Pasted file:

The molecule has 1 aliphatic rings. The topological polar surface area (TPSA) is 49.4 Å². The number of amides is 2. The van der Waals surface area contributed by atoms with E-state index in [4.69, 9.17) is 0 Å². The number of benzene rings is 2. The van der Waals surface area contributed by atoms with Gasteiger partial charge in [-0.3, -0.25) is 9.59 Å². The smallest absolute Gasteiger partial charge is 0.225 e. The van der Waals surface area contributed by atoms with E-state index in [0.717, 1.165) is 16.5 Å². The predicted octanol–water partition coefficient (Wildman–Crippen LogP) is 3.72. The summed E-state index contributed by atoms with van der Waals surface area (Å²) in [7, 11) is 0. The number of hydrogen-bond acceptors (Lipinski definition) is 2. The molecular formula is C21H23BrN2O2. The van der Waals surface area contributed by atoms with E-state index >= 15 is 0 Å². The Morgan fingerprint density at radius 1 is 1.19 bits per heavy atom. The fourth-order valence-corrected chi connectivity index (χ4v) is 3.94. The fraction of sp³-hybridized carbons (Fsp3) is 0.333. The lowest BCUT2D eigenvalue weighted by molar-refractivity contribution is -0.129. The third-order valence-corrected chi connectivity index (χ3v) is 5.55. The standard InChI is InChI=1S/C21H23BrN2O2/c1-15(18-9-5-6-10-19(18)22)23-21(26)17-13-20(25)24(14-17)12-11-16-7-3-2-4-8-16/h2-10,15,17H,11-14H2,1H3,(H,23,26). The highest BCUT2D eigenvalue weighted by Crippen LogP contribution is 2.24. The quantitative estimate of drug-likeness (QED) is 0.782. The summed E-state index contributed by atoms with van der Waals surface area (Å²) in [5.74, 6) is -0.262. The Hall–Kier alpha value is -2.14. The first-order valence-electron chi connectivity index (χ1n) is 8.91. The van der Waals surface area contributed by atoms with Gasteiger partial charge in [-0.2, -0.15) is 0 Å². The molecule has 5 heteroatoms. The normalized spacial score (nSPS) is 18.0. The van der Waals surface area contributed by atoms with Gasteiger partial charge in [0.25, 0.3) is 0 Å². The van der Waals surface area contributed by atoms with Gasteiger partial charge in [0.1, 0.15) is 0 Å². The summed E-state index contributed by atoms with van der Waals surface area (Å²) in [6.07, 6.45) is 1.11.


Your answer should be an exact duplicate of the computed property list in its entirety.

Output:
The molecule has 1 aliphatic rings. The topological polar surface area (TPSA) is 49.4 Å². The number of amides is 2. The van der Waals surface area contributed by atoms with E-state index in [4.69, 9.17) is 0 Å². The number of benzene rings is 2. The van der Waals surface area contributed by atoms with Gasteiger partial charge in [-0.3, -0.25) is 9.59 Å². The smallest absolute Gasteiger partial charge is 0.225 e. The van der Waals surface area contributed by atoms with E-state index in [0.717, 1.165) is 16.5 Å². The predicted octanol–water partition coefficient (Wildman–Crippen LogP) is 3.72. The summed E-state index contributed by atoms with van der Waals surface area (Å²) in [7, 11) is 0. The number of hydrogen-bond acceptors (Lipinski definition) is 2. The molecular formula is C21H23BrN2O2. The van der Waals surface area contributed by atoms with E-state index >= 15 is 0 Å². The Morgan fingerprint density at radius 1 is 1.19 bits per heavy atom. The fourth-order valence-corrected chi connectivity index (χ4v) is 3.94. The fraction of sp³-hybridized carbons (Fsp3) is 0.333. The lowest BCUT2D eigenvalue weighted by molar-refractivity contribution is -0.129. The third-order valence-corrected chi connectivity index (χ3v) is 5.55. The standard InChI is InChI=1S/C21H23BrN2O2/c1-15(18-9-5-6-10-19(18)22)23-21(26)17-13-20(25)24(14-17)12-11-16-7-3-2-4-8-16/h2-10,15,17H,11-14H2,1H3,(H,23,26). The highest BCUT2D eigenvalue weighted by Crippen LogP contribution is 2.24. The quantitative estimate of drug-likeness (QED) is 0.782. The summed E-state index contributed by atoms with van der Waals surface area (Å²) in [5.74, 6) is -0.262. The Hall–Kier alpha value is -2.14. The first-order valence-electron chi connectivity index (χ1n) is 8.91. The van der Waals surface area contributed by atoms with Gasteiger partial charge in [-0.2, -0.15) is 0 Å². The molecule has 5 heteroatoms. The normalized spacial score (nSPS) is 18.0. The van der Waals surface area contributed by atoms with Gasteiger partial charge in [0.25, 0.3) is 0 Å². The van der Waals surface area contributed by atoms with Gasteiger partial charge in [0.1, 0.15) is 0 Å². The summed E-state index contributed by atoms with van der Waals surface area (Å²) in [6.07, 6.45) is 1.11.